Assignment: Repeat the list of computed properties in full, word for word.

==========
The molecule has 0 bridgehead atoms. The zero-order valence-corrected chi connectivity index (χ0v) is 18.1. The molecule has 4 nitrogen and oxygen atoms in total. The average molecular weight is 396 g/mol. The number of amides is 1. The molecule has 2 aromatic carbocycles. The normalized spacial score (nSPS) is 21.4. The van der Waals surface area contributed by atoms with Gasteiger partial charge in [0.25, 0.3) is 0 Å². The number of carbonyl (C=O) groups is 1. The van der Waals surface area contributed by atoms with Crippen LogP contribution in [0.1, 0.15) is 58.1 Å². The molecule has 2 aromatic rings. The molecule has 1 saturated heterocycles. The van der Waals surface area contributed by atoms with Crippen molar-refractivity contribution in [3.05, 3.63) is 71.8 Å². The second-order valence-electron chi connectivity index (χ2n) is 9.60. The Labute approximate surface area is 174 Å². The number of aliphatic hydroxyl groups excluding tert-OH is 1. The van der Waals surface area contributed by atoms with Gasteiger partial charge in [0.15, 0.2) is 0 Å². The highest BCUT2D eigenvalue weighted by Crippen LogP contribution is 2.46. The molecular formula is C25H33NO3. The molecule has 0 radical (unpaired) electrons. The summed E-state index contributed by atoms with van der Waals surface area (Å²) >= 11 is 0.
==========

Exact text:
The molecule has 0 bridgehead atoms. The zero-order valence-corrected chi connectivity index (χ0v) is 18.1. The molecule has 4 nitrogen and oxygen atoms in total. The average molecular weight is 396 g/mol. The number of amides is 1. The molecule has 2 aromatic carbocycles. The normalized spacial score (nSPS) is 21.4. The van der Waals surface area contributed by atoms with Gasteiger partial charge in [0.25, 0.3) is 0 Å². The number of carbonyl (C=O) groups is 1. The van der Waals surface area contributed by atoms with Crippen LogP contribution in [0.1, 0.15) is 58.1 Å². The molecule has 2 aromatic rings. The molecule has 1 saturated heterocycles. The van der Waals surface area contributed by atoms with Crippen molar-refractivity contribution in [3.05, 3.63) is 71.8 Å². The second-order valence-electron chi connectivity index (χ2n) is 9.60. The Labute approximate surface area is 174 Å². The number of aliphatic hydroxyl groups excluding tert-OH is 1. The van der Waals surface area contributed by atoms with Gasteiger partial charge in [0.15, 0.2) is 0 Å². The highest BCUT2D eigenvalue weighted by Crippen LogP contribution is 2.46. The molecular formula is C25H33NO3. The molecule has 0 radical (unpaired) electrons. The summed E-state index contributed by atoms with van der Waals surface area (Å²) >= 11 is 0.